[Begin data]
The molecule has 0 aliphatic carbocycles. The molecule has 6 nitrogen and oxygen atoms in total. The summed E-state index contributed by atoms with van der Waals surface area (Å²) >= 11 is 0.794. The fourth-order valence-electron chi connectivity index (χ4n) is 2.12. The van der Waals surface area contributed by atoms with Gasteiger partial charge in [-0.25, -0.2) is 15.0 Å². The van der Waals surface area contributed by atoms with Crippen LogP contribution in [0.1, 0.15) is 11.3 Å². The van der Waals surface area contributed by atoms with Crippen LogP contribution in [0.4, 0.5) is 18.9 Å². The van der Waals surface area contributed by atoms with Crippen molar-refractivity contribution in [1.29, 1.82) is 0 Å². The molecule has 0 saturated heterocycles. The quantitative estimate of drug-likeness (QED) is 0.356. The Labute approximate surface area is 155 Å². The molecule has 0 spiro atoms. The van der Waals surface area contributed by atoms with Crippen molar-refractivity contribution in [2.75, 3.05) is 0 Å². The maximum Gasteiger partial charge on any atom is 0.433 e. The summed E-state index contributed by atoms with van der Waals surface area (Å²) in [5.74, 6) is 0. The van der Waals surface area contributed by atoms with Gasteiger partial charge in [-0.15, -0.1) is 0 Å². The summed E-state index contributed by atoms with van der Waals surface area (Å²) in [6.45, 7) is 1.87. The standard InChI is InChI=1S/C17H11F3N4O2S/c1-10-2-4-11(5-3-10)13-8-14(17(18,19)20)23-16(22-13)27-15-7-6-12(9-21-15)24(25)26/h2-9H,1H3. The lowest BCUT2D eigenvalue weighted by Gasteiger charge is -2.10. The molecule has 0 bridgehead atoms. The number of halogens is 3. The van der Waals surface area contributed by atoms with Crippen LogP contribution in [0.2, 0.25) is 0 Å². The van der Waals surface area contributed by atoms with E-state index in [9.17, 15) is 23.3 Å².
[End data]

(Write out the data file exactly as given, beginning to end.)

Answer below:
The molecule has 0 aliphatic carbocycles. The molecule has 6 nitrogen and oxygen atoms in total. The summed E-state index contributed by atoms with van der Waals surface area (Å²) >= 11 is 0.794. The fourth-order valence-electron chi connectivity index (χ4n) is 2.12. The van der Waals surface area contributed by atoms with Gasteiger partial charge in [-0.25, -0.2) is 15.0 Å². The van der Waals surface area contributed by atoms with Crippen LogP contribution in [0.1, 0.15) is 11.3 Å². The van der Waals surface area contributed by atoms with Crippen LogP contribution in [0.4, 0.5) is 18.9 Å². The van der Waals surface area contributed by atoms with Crippen molar-refractivity contribution in [1.29, 1.82) is 0 Å². The molecule has 0 saturated heterocycles. The quantitative estimate of drug-likeness (QED) is 0.356. The Labute approximate surface area is 155 Å². The molecule has 0 spiro atoms. The van der Waals surface area contributed by atoms with Crippen molar-refractivity contribution in [2.75, 3.05) is 0 Å². The maximum Gasteiger partial charge on any atom is 0.433 e. The summed E-state index contributed by atoms with van der Waals surface area (Å²) in [5.74, 6) is 0. The van der Waals surface area contributed by atoms with Gasteiger partial charge in [-0.15, -0.1) is 0 Å². The summed E-state index contributed by atoms with van der Waals surface area (Å²) in [6.45, 7) is 1.87. The standard InChI is InChI=1S/C17H11F3N4O2S/c1-10-2-4-11(5-3-10)13-8-14(17(18,19)20)23-16(22-13)27-15-7-6-12(9-21-15)24(25)26/h2-9H,1H3. The lowest BCUT2D eigenvalue weighted by Gasteiger charge is -2.10. The molecule has 0 bridgehead atoms. The number of halogens is 3. The van der Waals surface area contributed by atoms with Crippen LogP contribution in [0.2, 0.25) is 0 Å². The van der Waals surface area contributed by atoms with E-state index in [9.17, 15) is 23.3 Å².